Roasted chiles also go into my guacamole, but lately I've added a few roasted mashed tomatillos to thin it out, along with the usual suspects like garlic, cilantro, lime juice, whatever. It's more tart than using all avocado, but is also useful if you have second-rate avocados.

 

I used to buy a cooked red salsa made in house by Mi Pueblo super store--they sold about four different kinds--but sadly they went out of business last year. It was delicious, and available all year round. No idea how they made it. Nothing bottled seems worth buying, at least that I've tried. 

 

 

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4 minutes ago, Katie Meadow said:

For fresh tomato salsa I like to use roasted long green chiles, hatch, hot poblanos, whatever I can get. Having lived in NM we always had roasted chile available, freshly roasted in season, frozen out of season. I still do that reflexively instead of raw jalapeño. I make it very simply, good tomatoes, chopped and salted and let sit a bit. Then add a little minced red onion, cilantro, lime juice and the chile to taste. Great for tacos or burritos. It's a little sloppy for dipping chips, but still works.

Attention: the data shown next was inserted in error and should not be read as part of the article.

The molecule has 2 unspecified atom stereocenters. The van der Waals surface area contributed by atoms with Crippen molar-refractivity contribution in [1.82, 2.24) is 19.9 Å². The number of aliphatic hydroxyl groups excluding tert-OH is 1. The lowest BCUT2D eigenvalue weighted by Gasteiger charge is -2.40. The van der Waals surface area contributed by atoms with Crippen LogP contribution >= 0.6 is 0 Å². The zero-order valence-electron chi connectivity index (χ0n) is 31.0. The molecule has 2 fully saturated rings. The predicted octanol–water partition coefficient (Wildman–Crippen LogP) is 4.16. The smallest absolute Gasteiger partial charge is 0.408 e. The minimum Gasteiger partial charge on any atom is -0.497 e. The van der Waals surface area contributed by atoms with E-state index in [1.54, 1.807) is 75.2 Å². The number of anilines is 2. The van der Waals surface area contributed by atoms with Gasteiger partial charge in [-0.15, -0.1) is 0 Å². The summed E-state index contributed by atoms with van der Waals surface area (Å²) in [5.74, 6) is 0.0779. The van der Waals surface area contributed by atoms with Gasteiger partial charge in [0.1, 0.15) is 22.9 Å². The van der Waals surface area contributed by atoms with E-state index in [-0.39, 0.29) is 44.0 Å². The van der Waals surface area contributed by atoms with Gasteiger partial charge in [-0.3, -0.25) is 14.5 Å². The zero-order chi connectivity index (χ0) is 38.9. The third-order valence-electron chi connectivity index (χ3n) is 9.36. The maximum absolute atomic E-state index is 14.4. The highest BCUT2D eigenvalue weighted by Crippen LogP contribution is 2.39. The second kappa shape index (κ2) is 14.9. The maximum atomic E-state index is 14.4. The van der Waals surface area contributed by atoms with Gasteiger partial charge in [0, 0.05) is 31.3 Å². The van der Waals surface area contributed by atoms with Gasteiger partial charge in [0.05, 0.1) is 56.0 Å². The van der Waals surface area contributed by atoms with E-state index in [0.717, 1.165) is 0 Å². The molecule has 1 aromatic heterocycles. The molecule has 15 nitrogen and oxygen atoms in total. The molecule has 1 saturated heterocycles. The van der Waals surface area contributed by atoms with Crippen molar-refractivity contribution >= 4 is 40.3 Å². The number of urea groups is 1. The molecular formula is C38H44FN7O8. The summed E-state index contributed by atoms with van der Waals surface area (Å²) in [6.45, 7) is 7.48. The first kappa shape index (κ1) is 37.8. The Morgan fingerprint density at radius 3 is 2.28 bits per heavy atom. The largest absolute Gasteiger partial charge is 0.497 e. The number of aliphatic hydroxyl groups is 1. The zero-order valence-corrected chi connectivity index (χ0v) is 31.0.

Roasted chiles also go into my guacamole, but lately I've added a few roasted mashed tomatillos to thin it out, along with the usual suspects like garlic, cilantro, lime juice, whatever. It's more tart than using all avocado, but is also useful if you have second-rate avocados.

 

I used to buy a cooked red salsa made in house by Mi Pueblo super store--they sold about four different kinds--but sadly they went out of business last year. It was delicious, and available all year round. No idea how they made it. Nothing bottled seems worth buying, at least that I've tried. 

 

 

That reminds me of a question.  Every year our local Mexican grocery store and cafe has a Hatch chile roast in the parking lot.  It's an annual event and people can't wait to get their chiles.  Some friends think I'm crazy because I leave all that char on the chile before putting it my salsa.  They seem to think it's best scraped off, but I say that's scraping off flavor.  What do you think?

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10 minutes ago, Katie Meadow said:

Nothing bottled seems worth buying, at least that I've tried. 

 

 

That nails my opinion :)

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I'll play along but it's gonna have to wait until the weekend. I already had plans that involve salsa, so the timing is perfect. :D

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It's kinda like wrestling a gorilla... you don't stop when you're tired, you stop when the gorilla is tired.